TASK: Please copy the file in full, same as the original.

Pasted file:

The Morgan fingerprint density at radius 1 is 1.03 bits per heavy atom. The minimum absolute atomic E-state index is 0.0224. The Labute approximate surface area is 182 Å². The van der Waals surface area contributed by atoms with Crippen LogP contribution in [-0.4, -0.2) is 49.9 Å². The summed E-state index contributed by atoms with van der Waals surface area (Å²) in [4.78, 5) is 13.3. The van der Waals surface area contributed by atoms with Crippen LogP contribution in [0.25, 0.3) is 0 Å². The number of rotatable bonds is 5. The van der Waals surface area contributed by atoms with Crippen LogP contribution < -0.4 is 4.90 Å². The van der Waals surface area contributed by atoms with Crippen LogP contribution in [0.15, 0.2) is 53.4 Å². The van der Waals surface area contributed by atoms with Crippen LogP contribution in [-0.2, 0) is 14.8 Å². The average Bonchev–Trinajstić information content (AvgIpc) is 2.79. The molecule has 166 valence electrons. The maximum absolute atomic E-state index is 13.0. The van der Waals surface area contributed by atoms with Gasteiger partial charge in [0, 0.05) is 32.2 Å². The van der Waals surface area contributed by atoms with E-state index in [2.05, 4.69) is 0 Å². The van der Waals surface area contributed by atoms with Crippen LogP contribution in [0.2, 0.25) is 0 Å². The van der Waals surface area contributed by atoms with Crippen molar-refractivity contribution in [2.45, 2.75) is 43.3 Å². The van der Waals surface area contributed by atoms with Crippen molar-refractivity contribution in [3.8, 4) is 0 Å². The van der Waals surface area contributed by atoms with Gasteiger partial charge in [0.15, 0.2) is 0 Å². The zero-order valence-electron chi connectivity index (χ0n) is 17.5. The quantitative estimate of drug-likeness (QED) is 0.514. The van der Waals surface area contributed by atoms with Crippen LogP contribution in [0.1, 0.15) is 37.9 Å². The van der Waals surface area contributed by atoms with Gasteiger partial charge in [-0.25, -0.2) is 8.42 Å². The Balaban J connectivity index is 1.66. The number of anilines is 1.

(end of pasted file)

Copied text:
The Morgan fingerprint density at radius 1 is 1.03 bits per heavy atom. The minimum absolute atomic E-state index is 0.0224. The Labute approximate surface area is 182 Å². The van der Waals surface area contributed by atoms with Crippen LogP contribution in [-0.4, -0.2) is 49.9 Å². The summed E-state index contributed by atoms with van der Waals surface area (Å²) in [4.78, 5) is 13.3. The van der Waals surface area contributed by atoms with Crippen LogP contribution in [0.25, 0.3) is 0 Å². The number of rotatable bonds is 5. The van der Waals surface area contributed by atoms with Crippen LogP contribution < -0.4 is 4.90 Å². The van der Waals surface area contributed by atoms with Crippen LogP contribution in [0.15, 0.2) is 53.4 Å². The van der Waals surface area contributed by atoms with Crippen LogP contribution in [-0.2, 0) is 14.8 Å². The average Bonchev–Trinajstić information content (AvgIpc) is 2.79. The molecule has 166 valence electrons. The maximum absolute atomic E-state index is 13.0. The van der Waals surface area contributed by atoms with Gasteiger partial charge in [0, 0.05) is 32.2 Å². The van der Waals surface area contributed by atoms with E-state index in [2.05, 4.69) is 0 Å². The van der Waals surface area contributed by atoms with Crippen LogP contribution in [0.2, 0.25) is 0 Å². The van der Waals surface area contributed by atoms with Crippen molar-refractivity contribution in [2.45, 2.75) is 43.3 Å². The van der Waals surface area contributed by atoms with Crippen molar-refractivity contribution in [3.8, 4) is 0 Å². The van der Waals surface area contributed by atoms with Gasteiger partial charge in [0.15, 0.2) is 0 Å². The zero-order valence-electron chi connectivity index (χ0n) is 17.5. The quantitative estimate of drug-likeness (QED) is 0.514. The van der Waals surface area contributed by atoms with Crippen LogP contribution in [0.1, 0.15) is 37.9 Å². The van der Waals surface area contributed by atoms with Gasteiger partial charge in [-0.25, -0.2) is 8.42 Å². The Balaban J connectivity index is 1.66. The number of anilines is 1.